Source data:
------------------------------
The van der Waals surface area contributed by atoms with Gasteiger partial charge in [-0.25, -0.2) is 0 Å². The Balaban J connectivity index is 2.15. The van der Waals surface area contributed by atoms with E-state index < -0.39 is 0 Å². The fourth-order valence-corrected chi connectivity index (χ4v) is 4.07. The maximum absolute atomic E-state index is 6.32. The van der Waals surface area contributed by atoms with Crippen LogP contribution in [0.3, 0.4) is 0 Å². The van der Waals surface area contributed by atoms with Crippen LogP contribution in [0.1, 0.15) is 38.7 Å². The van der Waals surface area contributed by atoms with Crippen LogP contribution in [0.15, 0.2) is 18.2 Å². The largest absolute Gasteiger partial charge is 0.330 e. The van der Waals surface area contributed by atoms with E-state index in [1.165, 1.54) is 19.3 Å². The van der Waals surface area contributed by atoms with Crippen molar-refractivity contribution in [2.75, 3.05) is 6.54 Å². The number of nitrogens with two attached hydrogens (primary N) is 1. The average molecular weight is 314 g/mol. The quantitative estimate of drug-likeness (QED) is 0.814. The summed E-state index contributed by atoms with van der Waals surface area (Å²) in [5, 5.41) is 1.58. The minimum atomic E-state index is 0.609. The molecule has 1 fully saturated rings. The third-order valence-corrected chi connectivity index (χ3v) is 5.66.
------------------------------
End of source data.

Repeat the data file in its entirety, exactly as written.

The van der Waals surface area contributed by atoms with Gasteiger partial charge in [-0.25, -0.2) is 0 Å². The Balaban J connectivity index is 2.15. The van der Waals surface area contributed by atoms with E-state index < -0.39 is 0 Å². The fourth-order valence-corrected chi connectivity index (χ4v) is 4.07. The maximum absolute atomic E-state index is 6.32. The van der Waals surface area contributed by atoms with Crippen LogP contribution in [0.3, 0.4) is 0 Å². The van der Waals surface area contributed by atoms with Crippen LogP contribution in [0.1, 0.15) is 38.7 Å². The van der Waals surface area contributed by atoms with Crippen LogP contribution in [0.15, 0.2) is 18.2 Å². The largest absolute Gasteiger partial charge is 0.330 e. The van der Waals surface area contributed by atoms with E-state index in [1.165, 1.54) is 19.3 Å². The van der Waals surface area contributed by atoms with Crippen molar-refractivity contribution in [2.75, 3.05) is 6.54 Å². The number of nitrogens with two attached hydrogens (primary N) is 1. The average molecular weight is 314 g/mol. The quantitative estimate of drug-likeness (QED) is 0.814. The summed E-state index contributed by atoms with van der Waals surface area (Å²) in [5, 5.41) is 1.58. The minimum atomic E-state index is 0.609. The molecule has 1 fully saturated rings. The third-order valence-corrected chi connectivity index (χ3v) is 5.66.